Richard Johnson: Timothée Chalamet spotted in NJ shooting Dylan biopic

NEW YORK — Timothée Chalamet caused a group of 40 teenage girls to start screaming while he filmed a dancing scene as he swigged from a beer bottle on the roof of the Viking Hotel in Cape May, New Jersey.

Security finally got the girls to stop yelling so the scene could be finished. Chalamet is starring as Bob Dylan in the upcoming biopic “A Complete Unknown,” co-starring Elle Fanning, who was also spotted in town at the Congress Hotel where the stars and crew are staying.

Chalamet and Fanning have been in Cape May for two weeks and have been posing for selfies and signing autographs or their admirers.


Bob Gutkowski, who ran Madison Square Garden before James Dolan took over, tells his story in “Gut Punch” coming out this month to coincide with the 30th anniversary of the Rangers winning the Stanley Cup.

Co-written with sportswriter Wally Matthews, with a foreword by Marv Albert, the book starts with Gutkowski’s career as an ad salesman at NBC, which had just launched “Saturday Night Live.”

On one of the first “Weekend Update” segments, Chevy Chase said, “Today the United States government announced a commemorative stamp for prostitution. It costs a nickel. Or a quarter if you lick it.”

Coca-Cola immediately pulled its ads and hasn’t come back in 45 years.

“Meanwhile, we couldn’t stop laughing. It was a hell of a line,” Gutkowski writes.

“Years later, when I was president of Madison Square Garden, I met Chevy Chase in a suite at a Knicks game. I reminded him of the joke.”

Chase said. “It was one of the first ones I wrote. NBC wasn’t happy with me.”

Gutkowski writes, “Neither was I. Needless to say, I did not buy him a Coke.”


Dan Landon was a Broadway theater manager for nearly 40 years, working on more than 9,000 performances of 50 shows. But he’ll never forget Alec Baldwin.

In his memoir, “From the Back of the House,” due out on June 13, Landon recalls how Baldwin turned down a $5 million sequel after playing Jack Ryan in “The Hunt for Red October” to star on Broadway in “A Streetcar Named Desire” in 1992.

Baldwin, a vegetarian who was dating Kim Basinger then, had been leading the fight to do away with carriage horses, and one day 20 horse carriages pulled up to the Ethel Barrymore Theater to protest.

“Alec got up on the shoulders of the biggest stagehand and started arguing with them,” Landon told me.

Baldwin’s recklessness was apparent even as he followed in Marlon Brando’s large footsteps.

“If there was a pile of poop in the street, he’d step in it,” Landon said. “But he threw himself into the role of Stanley, and he was brilliant.”

On July 9, Tony Award-winning actress Priscilla Lopez will join Landon at the Drama Book Shop on West 39th Street for a book signing and talk.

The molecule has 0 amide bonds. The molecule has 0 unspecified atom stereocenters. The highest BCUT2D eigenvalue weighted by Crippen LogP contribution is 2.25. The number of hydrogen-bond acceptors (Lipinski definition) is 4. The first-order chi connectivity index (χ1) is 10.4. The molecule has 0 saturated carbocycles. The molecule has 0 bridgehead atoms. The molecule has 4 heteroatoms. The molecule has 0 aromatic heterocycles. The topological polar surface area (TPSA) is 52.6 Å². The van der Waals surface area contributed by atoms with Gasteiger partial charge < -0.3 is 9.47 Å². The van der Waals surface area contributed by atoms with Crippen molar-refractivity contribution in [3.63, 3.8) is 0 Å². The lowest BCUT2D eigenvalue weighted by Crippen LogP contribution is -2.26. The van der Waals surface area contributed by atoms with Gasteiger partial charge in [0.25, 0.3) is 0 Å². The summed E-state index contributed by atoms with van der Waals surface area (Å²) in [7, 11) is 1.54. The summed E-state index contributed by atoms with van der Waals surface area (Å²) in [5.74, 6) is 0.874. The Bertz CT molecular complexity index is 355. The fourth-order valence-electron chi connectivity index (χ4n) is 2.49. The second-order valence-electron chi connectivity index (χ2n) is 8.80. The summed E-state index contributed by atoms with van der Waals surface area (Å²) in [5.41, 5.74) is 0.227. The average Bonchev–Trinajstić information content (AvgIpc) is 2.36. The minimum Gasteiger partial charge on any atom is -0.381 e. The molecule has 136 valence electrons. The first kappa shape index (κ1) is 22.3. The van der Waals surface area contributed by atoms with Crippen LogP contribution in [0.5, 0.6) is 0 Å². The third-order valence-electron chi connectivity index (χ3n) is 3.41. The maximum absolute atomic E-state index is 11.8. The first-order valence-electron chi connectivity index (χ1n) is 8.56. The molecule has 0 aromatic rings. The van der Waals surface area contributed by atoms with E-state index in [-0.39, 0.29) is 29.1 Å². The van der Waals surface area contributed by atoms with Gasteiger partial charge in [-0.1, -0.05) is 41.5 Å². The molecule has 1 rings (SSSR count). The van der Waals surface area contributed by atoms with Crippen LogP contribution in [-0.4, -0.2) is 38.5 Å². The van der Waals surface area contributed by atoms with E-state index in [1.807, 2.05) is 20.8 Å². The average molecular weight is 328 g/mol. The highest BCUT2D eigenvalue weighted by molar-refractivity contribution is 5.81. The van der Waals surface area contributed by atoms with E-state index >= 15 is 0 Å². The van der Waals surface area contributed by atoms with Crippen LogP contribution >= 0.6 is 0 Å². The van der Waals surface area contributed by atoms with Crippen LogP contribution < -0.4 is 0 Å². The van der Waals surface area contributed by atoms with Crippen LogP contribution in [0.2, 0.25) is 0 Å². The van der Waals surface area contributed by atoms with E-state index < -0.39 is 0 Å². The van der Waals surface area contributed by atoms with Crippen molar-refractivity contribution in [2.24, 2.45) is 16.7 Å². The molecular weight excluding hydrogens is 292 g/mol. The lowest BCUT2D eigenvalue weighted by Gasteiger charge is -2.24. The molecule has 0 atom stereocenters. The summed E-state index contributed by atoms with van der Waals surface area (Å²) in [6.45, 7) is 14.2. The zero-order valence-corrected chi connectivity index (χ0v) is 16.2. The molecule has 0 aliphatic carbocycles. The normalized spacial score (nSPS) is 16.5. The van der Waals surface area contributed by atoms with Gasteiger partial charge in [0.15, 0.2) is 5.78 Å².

Landon said, “This is my love letter to Broadway and all the stars and luminaries my job allowed me to meet and know. In these pages you’ll meet them, too, as they wait in the wings, glow in the spotlight, and take their bows.”


Frederick Lesort — the debonaire Frenchman who owned such hotspots as Jour et Nuit and Opia — will open Casa Tua in the old Cafe Boulud space at The Surrey hotel on East 76th Street.

There are already Casa Tua restaurants in Miami, Paris and Aspen.

Lesort is having a comeback. A friend said, “He’s in Aspen starting the summer season. He’s got a 6-month-old baby boy named Frederick.”


Mark Kostabi has figured out a new way to hustle his paintings: He throws lavish Sunday brunches at his Chelsea townhouse, (referred to by his friends as “the Five-Story Tower of Decadence”) catered by legendary restaurateur Shelly Fireman.

He invites major art collectors to mingle with celebrity guests like Suzanne Vega and Rosanne Cash.

Promoter Adam Sands invites beautiful models and actresses.

Live jazz is played by Steely Dan guitarist Jon Herington, Guns N’ Roses drummer Frank Ferrer and White Zombie co-founder Paul Kostabi, Mark’s brother.

Kostabi sells paintings and hosts similar brunches and dolce vita evening parties at his multimillion-dollar villa in Rome.


“Raging Bull” actress Cathy Moriarty doesn’t hold back.

The Bronx native will join the annual one-day New York Music Month conference at NYU on June 5.

“I like being independent,” she said. “Some people think I’m snotty. So what! They never asked me out when I was serving cheeseburgers!”

Organized by the NYC Mayor’s Office of Media & Entertainment, the conference features more than 40 of New York’s music industry experts, including Chris Munger, Barry Cole and DJ Johnny “Juice” Rosado.


Christian Siriano — who designs gowns for Cardi B, Zendaya and Ariana Grande — now has a furniture line called Siriano Interiors he’ll unveil in August at Iris Dankner’s Holiday House Hamptons.

Siriano will join Campion Platt, Andrea Stark and 20 other interior designers to raise funds for The Breast Cancer Research Foundation.


The original costumes worn by Sophie Turner, Kit Harrington and Emilia Clarke in “Game of Thrones” will be on display at Rick Friedman’s Hamptons Fine Art Fair July 11-14 in Southampton.

The art fair will showcase over $150 million in art from 120 galleries including important pieces by Warhol, Basquiat and Picasso.


Out & About: “Sex and the City” author Candace Bushnell introduced skincare mogul Peter Thomas Roth as he was honored at the Luisa Diaz Foundation Gala, which supports victims of domestic violence … Frank Schilling, who stars in the current Hulu hit “Grand Caymans: Secrets in Paradise,” poured magnums of his bubbly rosé Aphrodise for Youth America Grand Prix’s celebration of making the Guinness Book of World Records for the most ballerinas on en pointe. A record-smashing 353 dancers from the ages of 9 to 19 struck a pose at the David Koch Theatre at Lincoln Center.